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Minotaur, “Ariadne’s thread” and Labyrinth – what can we learn today from ancient myths?

This post is also available in: Polish (polski)

Pompeian fresco depicting Theseus after killing the Minotaur
Pompeian fresco depicting Theseus after killing the Minotaur

Pompeian fresco depicting Theseus after killing the Minotaur. The fresco is not large. In the past, it was the central panel of a larger painting. It was like a painting hung in the middle of the wall and the attention of the person entering the room was supposed to focus on it.

Theseus is the main character here. Conventional “heroic nudity” allows us to look at the modeling of his body. Pay attention – Theseus does not look like our modern gym “packers”. He is slim, but his muscles are not excessively developed. Following the example of the Greeks, the Romans in their art valued proportionality of structure rather than sheer strength. The wonderful play of light and shadow perfectly captures the details of the muscles. The skin appears oiled and shines in the sun.

Almost all the children visible in the painting are focused on expressing their gratitude to the hero, while the adults on the right are mainly concerned with fear and disbelief (the old man frowns and stretches out his hand as if he wanted to touch the Minotaur and make sure that it is actually dead, and the frightened woman hugs man – she also probably doesn’t believe that he no longer poses a threat).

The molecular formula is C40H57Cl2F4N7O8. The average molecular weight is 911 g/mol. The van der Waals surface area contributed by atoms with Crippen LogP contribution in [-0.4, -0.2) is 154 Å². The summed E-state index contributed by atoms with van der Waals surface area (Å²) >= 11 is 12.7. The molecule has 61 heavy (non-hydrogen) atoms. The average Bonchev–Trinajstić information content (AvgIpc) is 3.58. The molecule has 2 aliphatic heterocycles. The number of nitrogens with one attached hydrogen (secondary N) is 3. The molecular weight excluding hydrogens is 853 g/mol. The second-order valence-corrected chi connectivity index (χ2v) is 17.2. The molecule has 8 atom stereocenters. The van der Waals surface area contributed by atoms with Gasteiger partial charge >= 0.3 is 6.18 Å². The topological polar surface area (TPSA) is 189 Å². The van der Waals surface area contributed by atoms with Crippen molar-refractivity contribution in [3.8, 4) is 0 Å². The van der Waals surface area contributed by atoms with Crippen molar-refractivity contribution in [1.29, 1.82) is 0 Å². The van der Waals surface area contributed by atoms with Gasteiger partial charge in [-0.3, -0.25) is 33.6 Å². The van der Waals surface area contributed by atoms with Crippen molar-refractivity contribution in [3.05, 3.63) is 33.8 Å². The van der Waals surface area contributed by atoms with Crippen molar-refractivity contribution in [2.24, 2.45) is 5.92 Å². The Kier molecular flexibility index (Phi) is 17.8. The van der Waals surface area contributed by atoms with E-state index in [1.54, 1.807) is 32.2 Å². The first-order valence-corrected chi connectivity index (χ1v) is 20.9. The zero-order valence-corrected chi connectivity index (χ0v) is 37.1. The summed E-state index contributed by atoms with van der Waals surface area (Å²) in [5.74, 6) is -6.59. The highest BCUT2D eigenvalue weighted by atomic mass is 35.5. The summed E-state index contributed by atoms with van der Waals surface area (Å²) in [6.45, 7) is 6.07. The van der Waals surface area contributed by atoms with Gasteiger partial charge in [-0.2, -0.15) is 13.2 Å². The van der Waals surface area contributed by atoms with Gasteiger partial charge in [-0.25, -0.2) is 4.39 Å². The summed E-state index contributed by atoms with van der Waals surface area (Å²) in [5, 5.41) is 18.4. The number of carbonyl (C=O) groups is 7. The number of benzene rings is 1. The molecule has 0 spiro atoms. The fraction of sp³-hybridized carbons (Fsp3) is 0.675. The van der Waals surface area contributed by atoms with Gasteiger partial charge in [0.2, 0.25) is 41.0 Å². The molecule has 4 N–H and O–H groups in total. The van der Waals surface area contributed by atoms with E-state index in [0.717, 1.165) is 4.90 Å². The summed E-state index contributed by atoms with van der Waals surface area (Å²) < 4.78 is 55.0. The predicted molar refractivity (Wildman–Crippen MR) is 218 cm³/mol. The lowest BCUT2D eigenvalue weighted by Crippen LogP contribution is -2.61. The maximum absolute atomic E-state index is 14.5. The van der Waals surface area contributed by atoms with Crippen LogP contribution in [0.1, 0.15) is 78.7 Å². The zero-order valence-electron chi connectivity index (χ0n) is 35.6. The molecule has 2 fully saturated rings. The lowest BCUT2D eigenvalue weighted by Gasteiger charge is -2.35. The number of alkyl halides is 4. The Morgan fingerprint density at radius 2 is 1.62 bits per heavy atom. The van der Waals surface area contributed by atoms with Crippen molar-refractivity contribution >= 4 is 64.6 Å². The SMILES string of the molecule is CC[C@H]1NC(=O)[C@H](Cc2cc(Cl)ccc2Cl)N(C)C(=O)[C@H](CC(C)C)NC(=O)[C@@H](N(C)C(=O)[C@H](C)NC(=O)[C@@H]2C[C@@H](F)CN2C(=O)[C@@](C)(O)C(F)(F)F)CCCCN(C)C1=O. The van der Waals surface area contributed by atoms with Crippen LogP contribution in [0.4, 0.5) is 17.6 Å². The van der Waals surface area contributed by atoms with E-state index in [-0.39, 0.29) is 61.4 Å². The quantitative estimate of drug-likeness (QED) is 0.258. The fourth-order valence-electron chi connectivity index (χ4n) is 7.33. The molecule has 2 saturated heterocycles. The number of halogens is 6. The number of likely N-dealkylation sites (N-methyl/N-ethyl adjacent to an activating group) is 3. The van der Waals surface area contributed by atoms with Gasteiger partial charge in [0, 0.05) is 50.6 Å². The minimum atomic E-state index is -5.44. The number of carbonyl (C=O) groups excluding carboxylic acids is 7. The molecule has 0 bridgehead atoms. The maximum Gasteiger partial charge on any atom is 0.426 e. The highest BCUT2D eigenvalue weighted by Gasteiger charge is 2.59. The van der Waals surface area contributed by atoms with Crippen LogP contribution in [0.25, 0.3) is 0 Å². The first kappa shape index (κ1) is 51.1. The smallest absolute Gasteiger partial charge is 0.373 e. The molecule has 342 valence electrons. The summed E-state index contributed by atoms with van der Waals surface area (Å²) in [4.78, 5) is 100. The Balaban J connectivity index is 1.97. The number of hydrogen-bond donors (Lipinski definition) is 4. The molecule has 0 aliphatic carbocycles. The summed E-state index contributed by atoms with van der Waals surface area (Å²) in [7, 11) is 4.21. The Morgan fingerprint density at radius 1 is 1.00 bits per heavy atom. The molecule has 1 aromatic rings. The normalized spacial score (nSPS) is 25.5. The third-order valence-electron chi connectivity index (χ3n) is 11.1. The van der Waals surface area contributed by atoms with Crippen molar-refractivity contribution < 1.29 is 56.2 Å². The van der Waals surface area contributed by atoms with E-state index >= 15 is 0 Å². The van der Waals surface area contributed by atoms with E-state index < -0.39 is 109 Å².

Theseus himself doesn’t look like he’s happy about his victory. Maybe his absent look expresses sadness due to his father’s death (recall: when returning from the mission to kill the Minotaur, Theseus was supposed to change the sails if he won, to tell his parents the good news. Unfortunately, Theseus forgot to change the sails, and his father, convinced of his son’s death, committed suicide).

However, I am wondering about another detail – notice the boy on the right, who puts his finger to his mouth in a gesture symbolizing reflection. She is the only one of the children who does not cling to Theseus but stares at the dead Minotaur. What is he thinking? Maybe he’s surprised that the defeated monster doesn’t look so scary at all? When we look at the lower left corner of the image, we will see the Minotaur lying without a ghost. Apart from the bull head, his body looks very ordinary. His arms are no stronger than those of Theseus (who is far from the image of a bruiser), and the hand resting on his torso looks downright… delicate! These are not monster hands…

Greek mythology, which is illustrated by the discussed fresco, is full of dramatic fates of women and men. It is an expression of fatalism and suffering that people have no control over. Greek tragedy shows man as an object of gods’ games. It is no different in the case of the Minotaur: it is the fruit of sexual intercourse between Queen Pasiphae and the sacred bull sent by Poseidon. Pasiphae had sex with the bull not because of her own perversions, but because of the madness and curse sent to her by the god of the seas. When we look at the Pompeii fresco, we see the fatalism typical of ancient mythology. The Minotaur was created by the will of the gods, he was a monster by the will of the gods, because of them he had to live locked in the dark Labyrinth and he was going to die because they decided so. And the boy visible on the right is the only one who sees that someone who hides from human eyes because of his appearance does not have to be dangerous at all.

What a universal message…

Author: Michał Kubicz - sekrety Rzymu(translated from Polish: Jakub Jasiński)

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